I have been wanting a rain barrel for a very long time.  In fact it was on my wish list for my birthday.  Although I have desperatly wanted one, the cost always outweighs the want.  The suckers are expensive!  I find it difficult to spend $100-$300 for a plastic barrel with a hole in the top and a valve at the bottom. 

Maybe there are extra special features that would justify the cost, I simply haven't found them yet.

So I decided to make my own.  Total cost under $25. 

Here are the tools that I used:

  • A drill 
  • 8 stainless steel washers  
  • A screen (I used screen taken from an old window) 
  • A tape measure or ruler would work just fine
  • A sharpee 
  • Carpenters knife 
  • 4 stainless steel bolts (always use stainless steel to prevent rusting) 
  • 4 stainless steel nuts 
  • A brass faucet and some sort of bulk head fitting or connector to attach the faucet
  • All weather sealant or plumbers putty.
  • Gaskets to fit around the connector 
  • Optional items, large washer to offer stability to the faucet and screens for the connector.

***Side note.  The connector that I used is located directly under the washers in this picture.  The hardware store where I purchased these items did not have the exact connector I needed in the plumbing section.  They did have a plastic connector in the electric section what would work just fine.  I love improvising. 

Most importantly, a garbage can with lid.  This one cost $13.

The idea is to have the down spout rest on top of the lid of the garbage can.  Where the downspout will rest, an opening will be needed for the water to enter the barrel.  Begin by marking and cutting the area that you would like to place the opening.  This is where the ruler or straight edge will come in handy. 

The design of my lid limited the areas that I could effectivly place the screen.  I decided to place it diretly in the middle.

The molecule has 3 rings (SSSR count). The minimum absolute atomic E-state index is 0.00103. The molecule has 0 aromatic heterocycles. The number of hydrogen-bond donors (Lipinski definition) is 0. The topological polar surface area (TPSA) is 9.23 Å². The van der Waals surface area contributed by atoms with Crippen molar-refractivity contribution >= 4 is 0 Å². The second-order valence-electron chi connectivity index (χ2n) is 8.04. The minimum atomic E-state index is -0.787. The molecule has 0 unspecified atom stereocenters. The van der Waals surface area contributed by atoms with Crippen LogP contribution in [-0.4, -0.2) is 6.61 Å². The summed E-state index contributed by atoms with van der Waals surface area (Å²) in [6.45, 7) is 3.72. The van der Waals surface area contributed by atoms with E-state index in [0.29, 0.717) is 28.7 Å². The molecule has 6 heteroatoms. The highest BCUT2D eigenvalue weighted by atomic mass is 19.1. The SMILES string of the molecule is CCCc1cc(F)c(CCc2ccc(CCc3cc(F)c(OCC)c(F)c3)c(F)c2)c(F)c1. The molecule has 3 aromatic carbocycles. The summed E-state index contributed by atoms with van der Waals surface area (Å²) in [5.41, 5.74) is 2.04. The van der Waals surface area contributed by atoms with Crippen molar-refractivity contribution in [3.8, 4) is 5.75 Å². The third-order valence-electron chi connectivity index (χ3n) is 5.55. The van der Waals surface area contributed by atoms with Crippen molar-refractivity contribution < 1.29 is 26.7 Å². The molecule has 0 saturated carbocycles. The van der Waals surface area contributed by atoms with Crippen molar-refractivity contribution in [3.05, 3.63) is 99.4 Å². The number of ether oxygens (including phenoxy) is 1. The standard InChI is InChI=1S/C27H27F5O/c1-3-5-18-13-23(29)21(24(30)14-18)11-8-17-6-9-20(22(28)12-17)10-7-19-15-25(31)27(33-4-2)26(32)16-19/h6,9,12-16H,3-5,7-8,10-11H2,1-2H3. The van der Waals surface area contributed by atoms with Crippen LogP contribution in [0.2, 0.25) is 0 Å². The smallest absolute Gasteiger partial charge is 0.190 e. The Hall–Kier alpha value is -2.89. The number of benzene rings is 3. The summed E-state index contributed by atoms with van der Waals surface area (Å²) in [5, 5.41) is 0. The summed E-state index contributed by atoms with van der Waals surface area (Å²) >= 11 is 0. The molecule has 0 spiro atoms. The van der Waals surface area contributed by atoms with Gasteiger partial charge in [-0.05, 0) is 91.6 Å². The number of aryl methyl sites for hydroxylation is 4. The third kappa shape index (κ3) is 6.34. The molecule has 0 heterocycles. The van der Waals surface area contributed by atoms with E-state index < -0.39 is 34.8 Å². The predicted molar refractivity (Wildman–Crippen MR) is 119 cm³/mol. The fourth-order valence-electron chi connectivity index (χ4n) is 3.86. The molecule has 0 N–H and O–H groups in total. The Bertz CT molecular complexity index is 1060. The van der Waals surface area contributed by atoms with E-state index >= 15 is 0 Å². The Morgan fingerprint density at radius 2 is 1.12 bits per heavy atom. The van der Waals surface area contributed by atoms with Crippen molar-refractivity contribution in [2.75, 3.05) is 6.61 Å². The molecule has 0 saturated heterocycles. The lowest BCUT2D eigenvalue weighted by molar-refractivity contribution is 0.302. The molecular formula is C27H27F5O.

Ok, I know it isn't pretty but it is all about function here not aesthetics.  Anyway, I left the center cross to help support the screen that I would be placing over the opening.  The screen will help eliminate debris and bugs from entering the water.

Next pre-drill the holes for the bolts. I drilled 4 holes for each corner of the screen.  For ease in assembly, drill or cut a hole in the screen in the exact bolt hole locations.

Place the screen over the opening and line up the drill hole locations.  Next place a washer on the bolt and push or screw into the hole location.  Secure on the other side with a washer and nut.  I suppose you can place the screen on the inside as well.  I was just worried that a piece of unnoticed debris may weigh it down and cause the screen to gap and leave exposed holes.  Again, it is all about function and not aesthetics.  

At this point, the top is complete.

Moving on to the barrel.  You will want to cut a hole towards the bottom of the barrel.  Use the portion of the connector that will go through the barrel as a guide.  I used a utility knife to cut the hole as the drill didn't want to cooperate.  The hole looks crude but works just fine.

Now place the connector through the hole.  At this point you may want to use some sort of plumbers putty or all weather sealant to seal around the hole.  Otherwise, once the barrel becomes full, the pressure from the water may cause a small drip around the opening. 

Screw the faucet on and what do you know, You have a rain barrel.

Now all I need to do is finish the green house and install a gutter to utilize my new rain barrel.  We have had a very wet summer so I'm not in a hurry to have it installed. 

If you create your rain barrel, I would love to see your creation or improvements on what I have shown.

***Update 1 year later- My husband added some additional plumbing tape around the thread and gaskets to help seal  around the connector.  We have the garbage can about 3/4 full of rain water and we haven't seen a drip around the opening.  I can't tell you how incredibly wonderful it has been to have this.  Also, I have noticed no increase bug activity around it.  I believe the wire mesh on top has helped to prevent any insect gathering or breeding.  Also, we placed bricks in the bottom of the barrel to help weigh it down when the water level is low.  We placed the barrel in a high wind area and we haven't had any trouble with it blowing away.

Weeked Update

I have had a very productive weekend.  I have celebrated my birthday, straightened up my garden, made an incredible amount of bread, canned a double batch of pickles, made a rain barrel out of a trash can, the list goes on and on. 

My garden has been busy this past week as well.  Growing like mad, tomatoes turning red, pumpkins growing like they are on steroids and my peppers are finally showing signs of life. 

The roof is on the green house and the frame for the exhaust fan is up.  The hubs has been busy as well so very little has been done with the greenhouse.  Weather has played a role in that as well.  Either we are under a heat advisory or it's down pouring.